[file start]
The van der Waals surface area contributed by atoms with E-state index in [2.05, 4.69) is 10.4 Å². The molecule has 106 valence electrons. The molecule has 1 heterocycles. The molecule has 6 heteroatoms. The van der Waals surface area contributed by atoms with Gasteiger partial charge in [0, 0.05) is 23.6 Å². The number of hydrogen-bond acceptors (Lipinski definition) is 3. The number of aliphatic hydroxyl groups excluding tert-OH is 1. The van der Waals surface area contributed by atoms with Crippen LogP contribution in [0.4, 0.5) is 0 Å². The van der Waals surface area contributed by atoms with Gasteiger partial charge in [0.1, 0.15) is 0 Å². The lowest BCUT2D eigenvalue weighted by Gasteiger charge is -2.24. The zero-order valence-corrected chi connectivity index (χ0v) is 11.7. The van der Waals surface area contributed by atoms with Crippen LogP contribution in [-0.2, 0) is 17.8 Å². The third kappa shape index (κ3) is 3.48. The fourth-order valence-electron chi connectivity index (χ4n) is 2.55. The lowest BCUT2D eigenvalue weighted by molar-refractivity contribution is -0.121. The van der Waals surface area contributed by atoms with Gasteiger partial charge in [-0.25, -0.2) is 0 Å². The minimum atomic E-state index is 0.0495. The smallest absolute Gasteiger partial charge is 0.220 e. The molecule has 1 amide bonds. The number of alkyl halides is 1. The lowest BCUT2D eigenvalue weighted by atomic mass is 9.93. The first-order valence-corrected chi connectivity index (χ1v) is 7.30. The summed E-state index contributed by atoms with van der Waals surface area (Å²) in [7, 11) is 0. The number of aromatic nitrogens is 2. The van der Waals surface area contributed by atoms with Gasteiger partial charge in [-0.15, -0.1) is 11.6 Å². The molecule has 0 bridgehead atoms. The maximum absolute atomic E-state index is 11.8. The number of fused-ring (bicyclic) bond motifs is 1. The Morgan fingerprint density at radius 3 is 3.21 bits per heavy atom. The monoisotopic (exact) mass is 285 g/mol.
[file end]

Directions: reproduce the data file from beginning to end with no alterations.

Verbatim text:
The van der Waals surface area contributed by atoms with E-state index in [2.05, 4.69) is 10.4 Å². The molecule has 106 valence electrons. The molecule has 1 heterocycles. The molecule has 6 heteroatoms. The van der Waals surface area contributed by atoms with Gasteiger partial charge in [0, 0.05) is 23.6 Å². The number of hydrogen-bond acceptors (Lipinski definition) is 3. The number of aliphatic hydroxyl groups excluding tert-OH is 1. The van der Waals surface area contributed by atoms with Crippen LogP contribution in [0.4, 0.5) is 0 Å². The van der Waals surface area contributed by atoms with Gasteiger partial charge in [0.1, 0.15) is 0 Å². The lowest BCUT2D eigenvalue weighted by Gasteiger charge is -2.24. The zero-order valence-corrected chi connectivity index (χ0v) is 11.7. The van der Waals surface area contributed by atoms with Crippen LogP contribution in [-0.2, 0) is 17.8 Å². The third kappa shape index (κ3) is 3.48. The fourth-order valence-electron chi connectivity index (χ4n) is 2.55. The lowest BCUT2D eigenvalue weighted by molar-refractivity contribution is -0.121. The van der Waals surface area contributed by atoms with Gasteiger partial charge in [-0.25, -0.2) is 0 Å². The minimum atomic E-state index is 0.0495. The smallest absolute Gasteiger partial charge is 0.220 e. The molecule has 1 amide bonds. The number of alkyl halides is 1. The lowest BCUT2D eigenvalue weighted by atomic mass is 9.93. The first-order valence-corrected chi connectivity index (χ1v) is 7.30. The summed E-state index contributed by atoms with van der Waals surface area (Å²) in [7, 11) is 0. The number of aromatic nitrogens is 2. The van der Waals surface area contributed by atoms with Gasteiger partial charge in [-0.15, -0.1) is 11.6 Å². The molecule has 0 bridgehead atoms. The maximum absolute atomic E-state index is 11.8. The number of fused-ring (bicyclic) bond motifs is 1. The Morgan fingerprint density at radius 3 is 3.21 bits per heavy atom. The monoisotopic (exact) mass is 285 g/mol.